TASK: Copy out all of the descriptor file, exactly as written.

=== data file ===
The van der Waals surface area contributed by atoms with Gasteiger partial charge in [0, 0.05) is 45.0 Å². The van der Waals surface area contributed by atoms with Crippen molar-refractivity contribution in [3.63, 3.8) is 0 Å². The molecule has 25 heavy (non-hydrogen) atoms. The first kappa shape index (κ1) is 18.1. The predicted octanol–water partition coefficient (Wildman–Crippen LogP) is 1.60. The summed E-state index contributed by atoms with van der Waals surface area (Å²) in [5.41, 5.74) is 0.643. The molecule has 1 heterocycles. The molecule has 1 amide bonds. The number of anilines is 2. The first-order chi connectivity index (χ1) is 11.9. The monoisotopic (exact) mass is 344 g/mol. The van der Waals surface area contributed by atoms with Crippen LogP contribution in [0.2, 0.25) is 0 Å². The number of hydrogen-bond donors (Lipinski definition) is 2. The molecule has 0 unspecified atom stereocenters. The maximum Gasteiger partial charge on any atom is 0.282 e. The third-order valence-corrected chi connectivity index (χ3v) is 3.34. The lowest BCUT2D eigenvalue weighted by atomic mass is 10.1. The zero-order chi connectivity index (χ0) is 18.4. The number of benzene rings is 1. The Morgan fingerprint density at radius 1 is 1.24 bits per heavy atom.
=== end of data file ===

The van der Waals surface area contributed by atoms with Gasteiger partial charge in [0, 0.05) is 45.0 Å². The van der Waals surface area contributed by atoms with Crippen molar-refractivity contribution in [3.63, 3.8) is 0 Å². The molecule has 25 heavy (non-hydrogen) atoms. The first kappa shape index (κ1) is 18.1. The predicted octanol–water partition coefficient (Wildman–Crippen LogP) is 1.60. The summed E-state index contributed by atoms with van der Waals surface area (Å²) in [5.41, 5.74) is 0.643. The molecule has 1 heterocycles. The molecule has 1 amide bonds. The number of anilines is 2. The first-order chi connectivity index (χ1) is 11.9. The monoisotopic (exact) mass is 344 g/mol. The van der Waals surface area contributed by atoms with Crippen LogP contribution in [0.2, 0.25) is 0 Å². The number of hydrogen-bond donors (Lipinski definition) is 2. The molecule has 0 unspecified atom stereocenters. The maximum Gasteiger partial charge on any atom is 0.282 e. The third-order valence-corrected chi connectivity index (χ3v) is 3.34. The lowest BCUT2D eigenvalue weighted by atomic mass is 10.1. The zero-order chi connectivity index (χ0) is 18.4. The number of benzene rings is 1. The Morgan fingerprint density at radius 1 is 1.24 bits per heavy atom.